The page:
When Los Angeles Dodgers ownership hired Andrew Friedman as president of baseball operations, they had just come off a bitter defeat in the 2014 National League Division Series.
A team talented enough to win the World Series, led by soon-to-be MVP Clayton Kershaw at the peak of his stardom, had mustered just one playoff win. The roster assembled by Friedman’s predecessor, general manager Ned Colletti, had plenty of stars but also flaws.
Most notably, the roster was full of veterans who did not all get along. Matt Kemp and Zack Greinke, in particular, had some public clashes with second-year right fielder Yasiel Puig.
Friedman had made his name using a data-heavy approach to transform the low-budget Tampa Bay Rays into a perennial postseason contender, but he knew that players and coaches are much more than spreadsheet entries.
While many of his moves while running the Dodgers have been analytically savvy, he has also turned over the roster from the bottom up, highlighted by his replacement of manager Don Mattingly with former Dodgers outfielder Dave Roberts after the 2015 season.
Those changes, especially the hiring of Roberts, had a lot more to do with personality than data. When he first arrived in Los Angeles, Friedman realized that he inherited a team with a clubhouse problem.
He recounted those early days of his tenure with the team and the importance Roberts and Chase Utley played, via YouTube:
“My first offseason I spent a lot of time with people on the phone talking to people that had been here, that were here, and to a man everybody talked about how important it was for the culture to improve. So that was the No. 1 thing on our to-do list. As you guys know, it’s not something you can just flip a switch; it takes time and is organic. We made some changes and we continue to kind of nurture it.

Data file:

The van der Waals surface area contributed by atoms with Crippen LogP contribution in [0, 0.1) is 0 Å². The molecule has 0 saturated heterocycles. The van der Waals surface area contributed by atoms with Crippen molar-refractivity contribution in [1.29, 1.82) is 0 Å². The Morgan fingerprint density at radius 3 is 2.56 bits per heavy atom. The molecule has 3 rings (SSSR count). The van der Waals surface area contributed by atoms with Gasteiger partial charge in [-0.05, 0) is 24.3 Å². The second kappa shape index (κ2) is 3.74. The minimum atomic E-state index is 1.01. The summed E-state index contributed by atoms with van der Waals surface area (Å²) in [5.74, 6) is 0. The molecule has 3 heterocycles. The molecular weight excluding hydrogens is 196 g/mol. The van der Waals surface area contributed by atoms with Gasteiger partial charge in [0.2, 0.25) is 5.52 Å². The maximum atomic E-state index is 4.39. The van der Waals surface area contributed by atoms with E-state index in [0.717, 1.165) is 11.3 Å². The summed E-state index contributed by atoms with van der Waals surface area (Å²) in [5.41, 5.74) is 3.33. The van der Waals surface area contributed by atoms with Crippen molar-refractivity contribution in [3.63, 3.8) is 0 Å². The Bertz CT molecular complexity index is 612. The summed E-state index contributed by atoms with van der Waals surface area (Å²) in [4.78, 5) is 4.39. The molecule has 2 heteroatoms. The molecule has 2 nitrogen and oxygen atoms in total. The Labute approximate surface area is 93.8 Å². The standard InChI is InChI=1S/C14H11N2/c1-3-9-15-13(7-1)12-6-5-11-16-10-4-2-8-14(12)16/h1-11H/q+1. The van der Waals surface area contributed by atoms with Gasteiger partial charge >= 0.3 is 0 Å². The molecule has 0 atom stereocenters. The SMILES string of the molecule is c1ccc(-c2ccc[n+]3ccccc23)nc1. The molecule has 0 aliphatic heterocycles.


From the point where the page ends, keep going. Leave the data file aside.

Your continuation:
“When we got Chase Utley in August of 2015, I think that was the first real step towards that. Obviously Dave Roberts coming on before ’16, with the coaches, the whole environment changed. It became about relentless competition and guys feeding off each other. I think it’s gotten better and better each year, and I also don’t think it’s anything we take for granted. We continue to try to nurture it and grow it and appreciate the importance of it.”
Only a handful of players remain from that 2014 team. Those that stayed, such as Kershaw, Kenley Jansen and Justin Turner, have become clubhouse leaders and veteran mentors to many of their younger teammates produced by the Dodgers’ revitalized player development system.
Friedman has given Roberts a deep roster of young players and veterans, and the manager has instilled a selfless, winning culture. The Dodgers have not missed a beat since Roberts took over as manager in 2016, winning the NL West every year he has been at the helm.
They have now won seven straight division titles, dating back to 2013.